When you can’t pay the fine, then fight the charge

I think its very unfair to throw people in jail because they couldn’t pay a fine. Does that really serve justice? Jail may make the law enforcers feel better about punishing the offender, but while the offender is sitting in jail, they are thinking to themselves that the only reason they are in jail is because they are poor, not because they are guilty.

Time and time again, people get thrown in jail just because they don’t have the legal funds set aside to fight their charges. It may not be easy to fight charges, but remember this: OJ Simpson got off his murder charges. Or, even think of Casey Anthony, or George Zimmerman. It’s not completely about serving justice or having money. It’s about raising a good defense.

As more and more poor people are thrown in jail, we have to question the perspectives of the judges. Only the poor person knows how poor they are. The judge doesn’t know. They assume that most people are Wiley when placed under pressure. Give the offender an ultimatum and they will come through, right. This is not always the case. I think its an unfair approach because it tackles a subject outside of the issue of serving justice in the first place.

Fine them until they are broke, that will stop their bad behavior. Now, we are leaving the legal realm and entering an economic field which judges are not qualified to talk about. You, then have to question the value of money and resources. What if people abandon the dollar system and stockpile grain or oil instead and pay with that? They can be resource rich and cash poor. Some things can just be traded without using money.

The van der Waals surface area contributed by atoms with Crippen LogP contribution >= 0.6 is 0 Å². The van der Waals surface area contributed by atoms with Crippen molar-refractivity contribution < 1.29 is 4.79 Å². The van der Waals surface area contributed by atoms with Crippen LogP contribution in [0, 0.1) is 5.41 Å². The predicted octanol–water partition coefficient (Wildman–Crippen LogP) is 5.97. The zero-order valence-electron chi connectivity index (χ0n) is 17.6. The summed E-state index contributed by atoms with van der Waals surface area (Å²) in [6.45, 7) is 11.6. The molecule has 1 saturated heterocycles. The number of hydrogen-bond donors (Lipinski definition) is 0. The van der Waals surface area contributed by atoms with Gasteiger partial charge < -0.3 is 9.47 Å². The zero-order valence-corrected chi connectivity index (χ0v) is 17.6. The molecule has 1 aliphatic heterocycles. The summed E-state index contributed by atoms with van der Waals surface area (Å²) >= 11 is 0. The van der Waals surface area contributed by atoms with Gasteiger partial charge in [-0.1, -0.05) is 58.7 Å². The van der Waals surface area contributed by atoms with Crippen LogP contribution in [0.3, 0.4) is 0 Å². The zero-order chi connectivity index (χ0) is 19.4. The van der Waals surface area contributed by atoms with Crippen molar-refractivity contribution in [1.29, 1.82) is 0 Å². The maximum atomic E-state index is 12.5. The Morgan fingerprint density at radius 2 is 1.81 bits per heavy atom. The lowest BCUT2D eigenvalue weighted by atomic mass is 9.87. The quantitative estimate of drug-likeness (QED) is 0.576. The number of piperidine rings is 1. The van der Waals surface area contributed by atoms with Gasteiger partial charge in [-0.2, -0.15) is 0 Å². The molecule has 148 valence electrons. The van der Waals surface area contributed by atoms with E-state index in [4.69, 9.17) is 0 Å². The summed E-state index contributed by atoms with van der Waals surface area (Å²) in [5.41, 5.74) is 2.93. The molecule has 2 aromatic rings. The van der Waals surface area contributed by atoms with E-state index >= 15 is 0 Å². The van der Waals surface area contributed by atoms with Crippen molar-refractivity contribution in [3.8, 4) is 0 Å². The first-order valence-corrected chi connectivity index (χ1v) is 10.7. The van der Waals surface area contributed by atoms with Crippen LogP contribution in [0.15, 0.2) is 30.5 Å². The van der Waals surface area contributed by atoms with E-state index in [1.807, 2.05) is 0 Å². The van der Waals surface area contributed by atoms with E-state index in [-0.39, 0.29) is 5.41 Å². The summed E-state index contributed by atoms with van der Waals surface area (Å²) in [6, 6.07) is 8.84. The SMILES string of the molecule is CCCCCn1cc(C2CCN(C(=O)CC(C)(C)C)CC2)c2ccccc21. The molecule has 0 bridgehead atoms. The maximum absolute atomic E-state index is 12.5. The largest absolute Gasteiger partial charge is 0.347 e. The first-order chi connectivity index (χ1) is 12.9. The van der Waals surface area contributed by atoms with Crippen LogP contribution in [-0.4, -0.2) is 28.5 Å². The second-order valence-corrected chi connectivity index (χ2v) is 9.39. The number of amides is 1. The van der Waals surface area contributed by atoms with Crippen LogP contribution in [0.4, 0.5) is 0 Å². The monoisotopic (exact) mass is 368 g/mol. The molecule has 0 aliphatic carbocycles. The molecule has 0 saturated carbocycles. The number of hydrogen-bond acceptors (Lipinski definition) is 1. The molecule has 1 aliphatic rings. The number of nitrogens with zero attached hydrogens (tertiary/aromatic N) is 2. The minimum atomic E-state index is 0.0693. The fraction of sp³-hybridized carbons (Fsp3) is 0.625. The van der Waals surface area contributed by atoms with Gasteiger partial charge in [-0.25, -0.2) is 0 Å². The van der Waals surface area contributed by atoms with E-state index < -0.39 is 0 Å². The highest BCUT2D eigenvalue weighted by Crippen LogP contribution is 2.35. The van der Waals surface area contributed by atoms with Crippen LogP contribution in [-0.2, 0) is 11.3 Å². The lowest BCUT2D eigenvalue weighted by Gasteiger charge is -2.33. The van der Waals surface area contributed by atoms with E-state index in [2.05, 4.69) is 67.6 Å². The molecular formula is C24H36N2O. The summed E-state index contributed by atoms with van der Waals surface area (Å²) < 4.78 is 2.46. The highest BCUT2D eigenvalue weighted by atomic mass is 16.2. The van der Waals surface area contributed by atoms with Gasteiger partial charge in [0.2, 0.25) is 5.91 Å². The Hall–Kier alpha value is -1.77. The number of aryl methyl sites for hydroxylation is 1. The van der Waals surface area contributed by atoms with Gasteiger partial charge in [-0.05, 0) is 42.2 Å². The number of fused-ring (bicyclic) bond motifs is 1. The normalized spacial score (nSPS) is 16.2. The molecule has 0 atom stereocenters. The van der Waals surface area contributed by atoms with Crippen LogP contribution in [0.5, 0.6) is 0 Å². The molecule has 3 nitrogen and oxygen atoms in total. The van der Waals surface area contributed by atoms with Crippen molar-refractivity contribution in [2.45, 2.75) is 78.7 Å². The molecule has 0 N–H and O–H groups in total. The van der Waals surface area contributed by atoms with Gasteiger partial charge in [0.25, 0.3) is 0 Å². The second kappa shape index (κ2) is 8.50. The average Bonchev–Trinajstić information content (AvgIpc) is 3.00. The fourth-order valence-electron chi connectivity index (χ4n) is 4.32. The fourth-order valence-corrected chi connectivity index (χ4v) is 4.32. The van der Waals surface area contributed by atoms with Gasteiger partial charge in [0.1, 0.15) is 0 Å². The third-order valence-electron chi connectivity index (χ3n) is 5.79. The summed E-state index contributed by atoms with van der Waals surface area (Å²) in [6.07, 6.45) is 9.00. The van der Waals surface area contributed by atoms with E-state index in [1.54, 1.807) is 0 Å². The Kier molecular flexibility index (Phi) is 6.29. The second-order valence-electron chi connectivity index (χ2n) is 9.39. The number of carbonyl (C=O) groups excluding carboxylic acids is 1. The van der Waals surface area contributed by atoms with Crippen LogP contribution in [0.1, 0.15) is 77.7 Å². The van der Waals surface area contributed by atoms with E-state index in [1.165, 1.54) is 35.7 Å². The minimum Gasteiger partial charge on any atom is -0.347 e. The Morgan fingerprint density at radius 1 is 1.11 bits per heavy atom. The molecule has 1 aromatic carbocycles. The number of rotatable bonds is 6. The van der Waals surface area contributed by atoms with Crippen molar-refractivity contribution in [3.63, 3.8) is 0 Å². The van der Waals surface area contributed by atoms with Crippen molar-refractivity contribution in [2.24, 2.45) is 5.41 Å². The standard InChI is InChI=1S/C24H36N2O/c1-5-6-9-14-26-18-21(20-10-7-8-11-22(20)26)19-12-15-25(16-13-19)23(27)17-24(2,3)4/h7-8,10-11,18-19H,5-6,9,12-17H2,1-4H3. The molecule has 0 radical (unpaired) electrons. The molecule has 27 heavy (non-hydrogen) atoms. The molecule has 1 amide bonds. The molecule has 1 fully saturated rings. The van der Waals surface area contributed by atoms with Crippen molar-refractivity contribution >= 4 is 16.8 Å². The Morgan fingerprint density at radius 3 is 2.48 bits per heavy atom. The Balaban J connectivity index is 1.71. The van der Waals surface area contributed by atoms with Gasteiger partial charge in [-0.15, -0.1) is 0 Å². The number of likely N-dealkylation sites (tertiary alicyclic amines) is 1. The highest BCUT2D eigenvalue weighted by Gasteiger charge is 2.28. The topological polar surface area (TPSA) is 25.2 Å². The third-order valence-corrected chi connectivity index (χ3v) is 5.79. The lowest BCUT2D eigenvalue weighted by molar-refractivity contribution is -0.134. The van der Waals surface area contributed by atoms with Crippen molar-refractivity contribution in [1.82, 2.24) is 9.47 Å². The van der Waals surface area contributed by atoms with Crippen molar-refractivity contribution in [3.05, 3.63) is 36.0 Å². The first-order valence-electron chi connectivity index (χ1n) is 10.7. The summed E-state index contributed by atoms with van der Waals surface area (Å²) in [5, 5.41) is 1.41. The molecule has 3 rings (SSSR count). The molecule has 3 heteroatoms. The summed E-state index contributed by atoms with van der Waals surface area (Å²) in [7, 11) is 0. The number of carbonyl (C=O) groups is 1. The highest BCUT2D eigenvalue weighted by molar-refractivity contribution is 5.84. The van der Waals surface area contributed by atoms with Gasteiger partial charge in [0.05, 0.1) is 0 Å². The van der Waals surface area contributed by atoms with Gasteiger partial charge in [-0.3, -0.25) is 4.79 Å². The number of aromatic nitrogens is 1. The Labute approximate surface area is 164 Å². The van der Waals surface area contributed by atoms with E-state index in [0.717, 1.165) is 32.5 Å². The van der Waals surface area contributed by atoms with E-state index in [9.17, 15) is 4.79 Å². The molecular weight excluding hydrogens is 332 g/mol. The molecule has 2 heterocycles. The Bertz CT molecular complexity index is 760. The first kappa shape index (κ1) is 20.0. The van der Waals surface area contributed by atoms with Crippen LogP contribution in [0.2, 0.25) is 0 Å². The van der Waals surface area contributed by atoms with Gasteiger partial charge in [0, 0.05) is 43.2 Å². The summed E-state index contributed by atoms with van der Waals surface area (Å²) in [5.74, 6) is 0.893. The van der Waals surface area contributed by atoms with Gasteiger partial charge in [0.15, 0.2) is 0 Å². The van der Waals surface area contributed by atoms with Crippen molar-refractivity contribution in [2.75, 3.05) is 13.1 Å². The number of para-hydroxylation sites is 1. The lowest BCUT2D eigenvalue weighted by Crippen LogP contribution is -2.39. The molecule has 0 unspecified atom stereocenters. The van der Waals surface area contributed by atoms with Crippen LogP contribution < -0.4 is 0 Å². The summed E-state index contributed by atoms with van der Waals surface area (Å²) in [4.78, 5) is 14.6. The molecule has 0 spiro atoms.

The judges need to consider more than a persons ability to pay. Ultimately, they are trying to stop a bad behavior, if the person admits to the wrong-doing. Of which, it’s never wise to admit to the wrong-doing in the first place, because you strip away a barrier between yourself and a decision for unfair punishment. But if you absolutely want to be punished, there are better ways to have it done.

When I got in trouble with the law, I gave in and admitted guilt. I regretted doing it now. I wish I had fought it more, but I really felt a lot of stress, for personal reasons. I can understand the stress people experience from being blamed for an infraction of the law. They just want to be out of the court room as fast as possible. I also wanted to be out of the court room as quick as possible.

After admitting guilt and accepting a $50 fine, I wrote to the judge. I said that I don’t have the money to pay. I then asked to volunteer my time somewhere to work off my debt. She received my letter and agreed to have me volunteer for 10 hours somewhere to work off my fine. It was a small victory, but justice was served.

Two other times I received $20 Parking Violations each. I pled “not guilty” and won. I demonstrated that I moved my vehicle and that showed in the interest in justice that the infraction was responded to in a positive way.

Each case is different. But don’t let the law threaten and bully you with their statements that they can further compile greater charges on you for fighting them. They are set up to be challenged. We are not living in a Communist country that accepts laws unquestionably. People understand that the law needs to be dynamic for each case. Everything needs to be handled on a case by case basis.

The problem with the law is that they put a lot of stress on your well-being and try to intimidate you into complying with whatever they say. They can and have used deadly force in the past to get their way. Just remember that there are other people who also go through similar issues like yours and we should all stand in solidarity to have our issues with the legal system resolved.


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